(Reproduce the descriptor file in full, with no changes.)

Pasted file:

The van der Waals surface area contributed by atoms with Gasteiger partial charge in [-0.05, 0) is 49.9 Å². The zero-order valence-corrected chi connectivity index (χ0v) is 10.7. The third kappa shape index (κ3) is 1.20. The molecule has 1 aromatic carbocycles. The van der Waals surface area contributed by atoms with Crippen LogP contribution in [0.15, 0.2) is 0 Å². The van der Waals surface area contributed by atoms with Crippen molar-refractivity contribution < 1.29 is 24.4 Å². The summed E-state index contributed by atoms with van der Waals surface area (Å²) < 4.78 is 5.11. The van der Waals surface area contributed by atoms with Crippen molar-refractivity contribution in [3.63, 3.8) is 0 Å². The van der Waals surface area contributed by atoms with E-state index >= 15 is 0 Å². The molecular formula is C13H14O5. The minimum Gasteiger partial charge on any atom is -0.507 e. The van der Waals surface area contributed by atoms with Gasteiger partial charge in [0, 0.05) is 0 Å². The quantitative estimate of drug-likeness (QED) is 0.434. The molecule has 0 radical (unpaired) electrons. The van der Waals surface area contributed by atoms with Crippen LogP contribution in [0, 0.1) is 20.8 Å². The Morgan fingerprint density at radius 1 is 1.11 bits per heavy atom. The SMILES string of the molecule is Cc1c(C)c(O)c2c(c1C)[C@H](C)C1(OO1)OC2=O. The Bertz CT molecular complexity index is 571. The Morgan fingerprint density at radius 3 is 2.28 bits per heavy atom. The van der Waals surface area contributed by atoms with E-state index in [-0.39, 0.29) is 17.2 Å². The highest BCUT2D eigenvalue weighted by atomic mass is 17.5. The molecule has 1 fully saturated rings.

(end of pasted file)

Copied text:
The van der Waals surface area contributed by atoms with Gasteiger partial charge in [-0.05, 0) is 49.9 Å². The zero-order valence-corrected chi connectivity index (χ0v) is 10.7. The third kappa shape index (κ3) is 1.20. The molecule has 1 aromatic carbocycles. The van der Waals surface area contributed by atoms with Crippen LogP contribution in [0.15, 0.2) is 0 Å². The van der Waals surface area contributed by atoms with Crippen molar-refractivity contribution < 1.29 is 24.4 Å². The summed E-state index contributed by atoms with van der Waals surface area (Å²) < 4.78 is 5.11. The van der Waals surface area contributed by atoms with Crippen molar-refractivity contribution in [3.63, 3.8) is 0 Å². The van der Waals surface area contributed by atoms with E-state index >= 15 is 0 Å². The molecular formula is C13H14O5. The minimum Gasteiger partial charge on any atom is -0.507 e. The van der Waals surface area contributed by atoms with Gasteiger partial charge in [0, 0.05) is 0 Å². The quantitative estimate of drug-likeness (QED) is 0.434. The molecule has 0 radical (unpaired) electrons. The van der Waals surface area contributed by atoms with Crippen LogP contribution in [0, 0.1) is 20.8 Å². The Morgan fingerprint density at radius 1 is 1.11 bits per heavy atom. The SMILES string of the molecule is Cc1c(C)c(O)c2c(c1C)[C@H](C)C1(OO1)OC2=O. The Bertz CT molecular complexity index is 571. The Morgan fingerprint density at radius 3 is 2.28 bits per heavy atom. The van der Waals surface area contributed by atoms with E-state index in [-0.39, 0.29) is 17.2 Å². The highest BCUT2D eigenvalue weighted by atomic mass is 17.5. The molecule has 1 fully saturated rings.